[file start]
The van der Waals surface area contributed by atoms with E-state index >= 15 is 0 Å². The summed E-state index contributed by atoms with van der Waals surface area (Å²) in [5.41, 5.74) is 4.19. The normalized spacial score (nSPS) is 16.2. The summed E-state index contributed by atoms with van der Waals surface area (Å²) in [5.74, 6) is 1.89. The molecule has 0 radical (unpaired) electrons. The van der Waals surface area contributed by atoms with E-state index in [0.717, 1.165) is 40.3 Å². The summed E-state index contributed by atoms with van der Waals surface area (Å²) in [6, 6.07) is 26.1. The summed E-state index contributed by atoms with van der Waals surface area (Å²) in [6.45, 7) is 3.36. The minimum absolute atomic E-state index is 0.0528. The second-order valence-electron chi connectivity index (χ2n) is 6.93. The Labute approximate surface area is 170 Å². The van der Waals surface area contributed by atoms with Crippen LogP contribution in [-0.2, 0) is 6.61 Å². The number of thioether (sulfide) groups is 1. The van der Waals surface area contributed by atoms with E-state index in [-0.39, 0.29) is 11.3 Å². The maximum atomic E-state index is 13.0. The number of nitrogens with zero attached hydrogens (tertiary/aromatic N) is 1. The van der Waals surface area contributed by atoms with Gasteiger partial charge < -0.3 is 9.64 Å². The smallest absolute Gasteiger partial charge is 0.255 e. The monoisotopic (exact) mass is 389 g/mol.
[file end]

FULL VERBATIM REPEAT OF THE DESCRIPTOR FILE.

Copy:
The van der Waals surface area contributed by atoms with E-state index >= 15 is 0 Å². The summed E-state index contributed by atoms with van der Waals surface area (Å²) in [5.41, 5.74) is 4.19. The normalized spacial score (nSPS) is 16.2. The summed E-state index contributed by atoms with van der Waals surface area (Å²) in [5.74, 6) is 1.89. The molecule has 0 radical (unpaired) electrons. The van der Waals surface area contributed by atoms with E-state index in [0.717, 1.165) is 40.3 Å². The summed E-state index contributed by atoms with van der Waals surface area (Å²) in [6, 6.07) is 26.1. The summed E-state index contributed by atoms with van der Waals surface area (Å²) in [6.45, 7) is 3.36. The minimum absolute atomic E-state index is 0.0528. The second-order valence-electron chi connectivity index (χ2n) is 6.93. The Labute approximate surface area is 170 Å². The van der Waals surface area contributed by atoms with Crippen LogP contribution in [-0.2, 0) is 6.61 Å². The number of thioether (sulfide) groups is 1. The van der Waals surface area contributed by atoms with E-state index in [-0.39, 0.29) is 11.3 Å². The maximum atomic E-state index is 13.0. The number of nitrogens with zero attached hydrogens (tertiary/aromatic N) is 1. The van der Waals surface area contributed by atoms with Gasteiger partial charge < -0.3 is 9.64 Å². The smallest absolute Gasteiger partial charge is 0.255 e. The monoisotopic (exact) mass is 389 g/mol.